For her keynote presentation this year, Labovitz has decided on this title: Poskot in the Palace of Torah: A Preliminary Study of Orthodox Feminism and Halachic Process. In this talk, she will continue her exploration of a dual commitment to traditional Jewish observance and to feminism and egalitarianism. As she observes, “What I am really seeking are ways to think of, and more importantly do, halachah in a feminist way. So this presentation is meant to bring Orthodox feminism into the conversation. My aim is to see how Orthodox feminist legal thinkers are actually going about, methodologically, the work of (re)considering and (re)interpreting Jewish legal texts and sources.” With this in mind, she will be posing questions such as: what constraints on their interpretive methods do these women feel obliged to abide by? What sources can be or can’t be invoked as authoritative? Do the methods of their halachic inquiries—or the outcome or both—differ from those found in legal analysis by male authorities? And what defines a process and/or outcome as feminist in their understanding?
For Labovitz, these considerations go beyond the classroom. As it happens, she is a member of the Conservative movement’s Committee on Jewish Law and Standards. In this capacity she regularly debates issues of Jewish law with her rabbinic colleagues.
Dr. Labovitz’s presentation caps off a full day of Symposium activities on Oct. 27. Sunday morning presentations, from 9-11:30 a.m., will take place on the campus of the University of Nebraska at Omaha. Three presenters will offer insights on topics related to the Symposium theme in room 132D at the College of Public Affairs and Community Service on the UNO campus.
After a quick trip from the UNO campus to the campus of the Jewish Community Center, everyone is invited to a luncheon from noon to 1 p.m. Five additional papers, divided into two sessions, can be heard from 1 until 5 p.m. The presenters in these sessions come from Israel and a number of North American university campuses. The subject matter of their presentations is equally wide-ranging.
An additional seven papers are scheduled for Monday, Oct. 28, when the Symposium is reconvened in the ballroom of the Skutt Student Center on the campus of Creighton University. The first four presentations are scheduled in two sessions from 8:30 until 11:30 a.m.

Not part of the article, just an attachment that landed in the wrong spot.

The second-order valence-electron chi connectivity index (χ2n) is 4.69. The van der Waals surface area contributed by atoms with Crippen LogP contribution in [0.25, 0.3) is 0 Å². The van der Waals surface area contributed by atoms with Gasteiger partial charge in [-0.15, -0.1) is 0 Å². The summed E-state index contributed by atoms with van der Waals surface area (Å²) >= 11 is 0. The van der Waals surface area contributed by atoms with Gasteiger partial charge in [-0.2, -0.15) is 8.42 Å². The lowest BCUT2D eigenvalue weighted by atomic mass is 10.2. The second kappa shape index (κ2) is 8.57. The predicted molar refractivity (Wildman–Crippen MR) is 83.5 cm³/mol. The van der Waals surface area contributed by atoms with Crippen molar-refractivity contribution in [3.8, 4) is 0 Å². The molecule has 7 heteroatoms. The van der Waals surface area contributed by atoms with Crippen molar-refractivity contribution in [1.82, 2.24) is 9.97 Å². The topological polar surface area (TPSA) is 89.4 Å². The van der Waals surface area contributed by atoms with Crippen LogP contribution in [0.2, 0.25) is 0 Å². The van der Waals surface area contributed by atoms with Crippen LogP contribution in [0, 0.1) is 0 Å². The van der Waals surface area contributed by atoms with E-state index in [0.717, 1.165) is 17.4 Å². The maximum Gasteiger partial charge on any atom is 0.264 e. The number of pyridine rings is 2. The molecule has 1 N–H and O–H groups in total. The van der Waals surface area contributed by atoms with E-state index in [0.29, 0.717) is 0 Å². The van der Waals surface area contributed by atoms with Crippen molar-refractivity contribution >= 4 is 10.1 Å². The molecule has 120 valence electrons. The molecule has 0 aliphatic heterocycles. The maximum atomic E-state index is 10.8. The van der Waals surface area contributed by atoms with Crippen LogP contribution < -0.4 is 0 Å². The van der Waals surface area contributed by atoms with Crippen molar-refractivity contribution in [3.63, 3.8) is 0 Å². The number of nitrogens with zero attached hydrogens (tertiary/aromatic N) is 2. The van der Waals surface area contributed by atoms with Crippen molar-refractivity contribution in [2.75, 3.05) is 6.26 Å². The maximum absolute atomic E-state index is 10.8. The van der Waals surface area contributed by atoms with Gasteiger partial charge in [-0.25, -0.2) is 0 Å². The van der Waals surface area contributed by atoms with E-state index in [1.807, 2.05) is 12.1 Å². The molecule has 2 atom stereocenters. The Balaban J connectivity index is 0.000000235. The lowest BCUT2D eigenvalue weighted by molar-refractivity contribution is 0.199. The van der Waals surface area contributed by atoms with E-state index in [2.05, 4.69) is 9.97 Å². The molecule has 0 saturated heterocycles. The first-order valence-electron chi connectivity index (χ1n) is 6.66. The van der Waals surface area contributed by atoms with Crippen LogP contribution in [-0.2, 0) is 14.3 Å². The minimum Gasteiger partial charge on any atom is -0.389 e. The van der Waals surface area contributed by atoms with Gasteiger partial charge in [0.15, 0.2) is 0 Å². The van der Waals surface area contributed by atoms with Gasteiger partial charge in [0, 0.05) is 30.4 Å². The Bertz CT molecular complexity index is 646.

From 11:30 a.m. until 12:15 p.m., Symposium participants and members of the public are invited to another Symposium staple, a kosher deli luncheon. This event, as well as all other Symposium activities, is free and open to the public.
The final three presentations at Creighton take place from 12:20 until 2:30 p.m. This extended afternoon schedule allows community members to hear even more speakers than in the past.
The annual Symposium on Jewish Civilization has been a fixture of the community’s fall schedule for more than three decades. This fall’s Symposium is the 32nd in a series that is among the best-known annual conferences on Jewish Studies anywhere in the world. It is jointly organized and presented by the Klutznick Chair in Jewish Civilization (Creighton University), the Kripke Center for the Study of Religion and Society (Creighton University), the Harris Center for Judaic Studies (University of Nebraska-Lincoln), and the Schwalb Center for Israel and Jewish Studies (University of Nebraska at Omaha).
The Symposium also benefits from the support of the Jewish Federation of Omaha, Creighton University, the University of Nebraska-Lincoln, and the University of Nebraska at Omaha. In addition, the Ike and Roz Friedman Foundation, the Riekes Family, the Javitch Family, the Henry Monsky Lodge of B’nai B’rith, the Drs. Bernard H. and Bruce S. Bloom Memorial Endowment and other supporters provide generous funding.
For further details about the Symposium, please check out the Klutznick Chair website at www.creighton.edu/klutznick or contact Colleen Hastings at 402.280.2303 or colleenhast email@example.com.